Influence of Interest Groups on the American LegislatureThis Essay Influence of Interest Groups on the American Legislature and other 61,000+ term papers, college essay examples and free essays are available now on ReviewEssays.com
Autor: reviewessays • October 27, 2010 • Essay • 1,483 Words (6 Pages) • 1,100 Views
Influence of interest groups on the American legislature
We elect politicians on the basis on the issues by which they stand, and these issues are either held up or weakened by the numerous interest groups that exist today. Interest groups target both major and minor issues, using all of their resources to sponsor or overpower the groups' concern. Interest groups are composed of a limited range of the body of voters who have a great stake in the issues their group support. They make evident the issues their group supports. Their resources are used in an attempt to make their issue public policy. Interest groups are persistent; they do not give up until they succeed. They lobby congress, take legal action, and attempt to influence election results in order to benefit their cause. "The AARP monitors local and national legislation of interest to its members."1 The AARP, an example of a non-PAC interest group, focus their efforts to electioneering and media. They influence the elections through their voter guides, election forums and the large senior voting population. Through television, radio, and periodicals the AARP is able to achieve many of their goals to aid retired persons.
In 1958, Dr. Ethel Percy Andrus, a retired educator, founded an organization dedicated to helping all persons over the age of 50.2 The organization, called the American Association for Retired Persons, or AARP, has grown over the years and reports to have 30 million and four thousand chapters nationwide.2 The AARP is unlike any other interest groups because it is a non-profit organization. Similarly to other interest groups, the AARP is a policy specialist that has a narrow view. Their three main policy goals are economic security for the elderly, affordable comprehensive health care for all, and improvements in the attitudes about the elderly in the workplace.4 Research on elderly needs and the economy, as well as a large volunteer network help the AARP influence thousands of potential members every year.5 The AARP is the oldest and largest interest group focused completely on senior citizens, using its numbers and resources to persuade policy makers for the benefit of the members of the organization.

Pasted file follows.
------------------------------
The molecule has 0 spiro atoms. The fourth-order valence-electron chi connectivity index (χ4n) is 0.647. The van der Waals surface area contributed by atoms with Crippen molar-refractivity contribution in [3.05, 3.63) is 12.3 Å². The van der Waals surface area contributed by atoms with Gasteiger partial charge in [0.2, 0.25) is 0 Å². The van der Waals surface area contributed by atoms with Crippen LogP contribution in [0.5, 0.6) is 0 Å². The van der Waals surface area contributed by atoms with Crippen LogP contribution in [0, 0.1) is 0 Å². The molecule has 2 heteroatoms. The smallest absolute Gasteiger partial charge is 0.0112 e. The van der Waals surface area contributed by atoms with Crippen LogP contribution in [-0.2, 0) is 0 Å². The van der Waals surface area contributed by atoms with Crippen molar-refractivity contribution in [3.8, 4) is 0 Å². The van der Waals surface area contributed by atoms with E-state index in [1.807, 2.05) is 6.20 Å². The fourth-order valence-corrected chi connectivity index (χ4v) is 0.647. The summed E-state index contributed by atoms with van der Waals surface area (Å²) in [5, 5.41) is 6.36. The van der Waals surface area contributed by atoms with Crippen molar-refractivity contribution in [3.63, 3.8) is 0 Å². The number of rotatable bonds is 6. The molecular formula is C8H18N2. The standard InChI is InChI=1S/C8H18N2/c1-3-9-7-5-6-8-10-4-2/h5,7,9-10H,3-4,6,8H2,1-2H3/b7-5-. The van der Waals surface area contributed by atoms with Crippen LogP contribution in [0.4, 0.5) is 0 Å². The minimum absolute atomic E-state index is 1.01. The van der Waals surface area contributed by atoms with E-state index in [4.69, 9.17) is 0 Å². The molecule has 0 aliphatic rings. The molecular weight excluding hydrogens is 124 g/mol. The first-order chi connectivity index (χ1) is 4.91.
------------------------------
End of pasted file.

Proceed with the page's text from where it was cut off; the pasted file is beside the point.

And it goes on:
The principle thrust of the AARP is to effectuate positive legislative action on the part of congress. The AARP's size and clout make it the key interest groups advocating old-age interests. They concentrate their efforts in five major fields of policy concerns, medicare, social security, tax reform, long term care, and campaign finance reform.7 The group has proposed and lobbied for an initiative that "declares war" on Medicare fraud.8 The program relies on training seniors across the country to report and identify instances of fraud.9 The AARP has made federal help in buying coverage a demand in the Medicare debate. They, along with other old-age interests, however, have had to shift their role to a defensive one.11 The defeat of President Clinton's health care reform package, which the AARP supported, dealt them a measurable political blow.12 The republican congressional take over of 1994 led to a scaling back of the federal government's role, including programs designed to benefit seniors. The AARP believes big government to be essential to the welfare of seniors. This view comes in direct conflict with the Republican view stated in the "Contract With America", that individuals and businesses can make more effective use of funds than the governmental bureaucracy.13 An understanding of this fundamental philosophical distinction provides one with the perspective to understand the AARP's opposition to the privatization of programs important to seniors. These programs include social security, which the AARP describes as its "number one issue", and Medicare.14 It also explains their fervent opposition to reductions in the rate of growth of the aforementioned programs. The AARP has made more conservative choices, defending the status quo rather than advocating new social causes. It appears the AARP is now more concerned with maintaining organizational fidelity than pursuing advocacy. The organization is further restricted in its advocacy by the broad diversity of viewpoints it represents.
One of the primary ways the AARP influences policy is through their influence on voters. They do this in the form of election forums and the distribution of voter guides. The AARP continuously holds election forums to discuss and inform voters on candidate's stances on the issues that affect their members. They utilize these election forums to inform their members and enable them to make informed decisions at the polls. A forum is not a debate and does not create any dissention between members but increases the members loyalty through unified ideas. Another tool used by the AARP to inform its members and potential supporters is the distribution of voter guides and pro-AARP propaganda. Voter guides allow them to give a detailed account of each politician's issues and how they affect the seniors.16 The information contained in voter guides enable members to fully understand where each candidate is coming from and what he/she plans to accomplish while in office. Through mass distribution of voter guides, the AARP is able to